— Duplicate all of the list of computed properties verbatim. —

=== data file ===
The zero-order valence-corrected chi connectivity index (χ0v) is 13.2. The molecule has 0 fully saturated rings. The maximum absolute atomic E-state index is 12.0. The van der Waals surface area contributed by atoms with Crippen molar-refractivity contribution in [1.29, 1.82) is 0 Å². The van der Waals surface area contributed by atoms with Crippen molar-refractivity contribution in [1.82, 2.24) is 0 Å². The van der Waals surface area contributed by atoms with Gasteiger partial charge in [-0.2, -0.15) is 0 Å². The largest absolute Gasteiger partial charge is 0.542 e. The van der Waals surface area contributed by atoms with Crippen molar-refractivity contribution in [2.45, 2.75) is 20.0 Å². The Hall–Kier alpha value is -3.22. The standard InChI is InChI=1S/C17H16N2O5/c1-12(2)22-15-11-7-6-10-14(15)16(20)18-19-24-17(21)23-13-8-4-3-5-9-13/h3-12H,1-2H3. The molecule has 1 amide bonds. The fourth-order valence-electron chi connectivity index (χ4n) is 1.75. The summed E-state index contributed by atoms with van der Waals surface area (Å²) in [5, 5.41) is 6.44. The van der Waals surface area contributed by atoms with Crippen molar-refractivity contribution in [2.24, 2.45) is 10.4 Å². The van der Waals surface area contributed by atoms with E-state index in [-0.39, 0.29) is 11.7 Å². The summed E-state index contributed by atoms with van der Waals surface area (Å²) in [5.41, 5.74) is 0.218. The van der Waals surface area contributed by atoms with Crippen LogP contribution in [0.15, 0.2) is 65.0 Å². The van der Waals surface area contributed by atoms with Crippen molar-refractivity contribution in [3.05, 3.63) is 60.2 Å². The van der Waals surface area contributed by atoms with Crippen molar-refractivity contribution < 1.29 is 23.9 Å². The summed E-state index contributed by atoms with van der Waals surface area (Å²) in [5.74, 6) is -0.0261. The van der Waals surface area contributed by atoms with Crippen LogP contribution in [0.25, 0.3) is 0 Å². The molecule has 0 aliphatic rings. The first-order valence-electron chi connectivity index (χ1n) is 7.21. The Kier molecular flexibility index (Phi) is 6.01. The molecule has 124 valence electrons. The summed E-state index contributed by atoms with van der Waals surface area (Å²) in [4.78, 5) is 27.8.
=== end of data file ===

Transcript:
The zero-order valence-corrected chi connectivity index (χ0v) is 13.2. The molecule has 0 fully saturated rings. The maximum absolute atomic E-state index is 12.0. The van der Waals surface area contributed by atoms with Crippen molar-refractivity contribution in [1.29, 1.82) is 0 Å². The van der Waals surface area contributed by atoms with Crippen molar-refractivity contribution in [1.82, 2.24) is 0 Å². The van der Waals surface area contributed by atoms with Gasteiger partial charge in [-0.2, -0.15) is 0 Å². The largest absolute Gasteiger partial charge is 0.542 e. The van der Waals surface area contributed by atoms with Crippen molar-refractivity contribution in [2.45, 2.75) is 20.0 Å². The Hall–Kier alpha value is -3.22. The standard InChI is InChI=1S/C17H16N2O5/c1-12(2)22-15-11-7-6-10-14(15)16(20)18-19-24-17(21)23-13-8-4-3-5-9-13/h3-12H,1-2H3. The molecule has 1 amide bonds. The fourth-order valence-electron chi connectivity index (χ4n) is 1.75. The summed E-state index contributed by atoms with van der Waals surface area (Å²) in [5, 5.41) is 6.44. The van der Waals surface area contributed by atoms with Crippen molar-refractivity contribution in [2.24, 2.45) is 10.4 Å². The van der Waals surface area contributed by atoms with E-state index in [-0.39, 0.29) is 11.7 Å². The summed E-state index contributed by atoms with van der Waals surface area (Å²) in [5.41, 5.74) is 0.218. The van der Waals surface area contributed by atoms with Crippen LogP contribution in [0.15, 0.2) is 65.0 Å². The van der Waals surface area contributed by atoms with Crippen molar-refractivity contribution in [3.05, 3.63) is 60.2 Å². The van der Waals surface area contributed by atoms with Crippen molar-refractivity contribution < 1.29 is 23.9 Å². The summed E-state index contributed by atoms with van der Waals surface area (Å²) in [5.74, 6) is -0.0261. The van der Waals surface area contributed by atoms with Crippen LogP contribution in [0.25, 0.3) is 0 Å². The molecule has 0 aliphatic rings. The first-order valence-electron chi connectivity index (χ1n) is 7.21. The Kier molecular flexibility index (Phi) is 6.01. The molecule has 124 valence electrons. The summed E-state index contributed by atoms with van der Waals surface area (Å²) in [4.78, 5) is 27.8.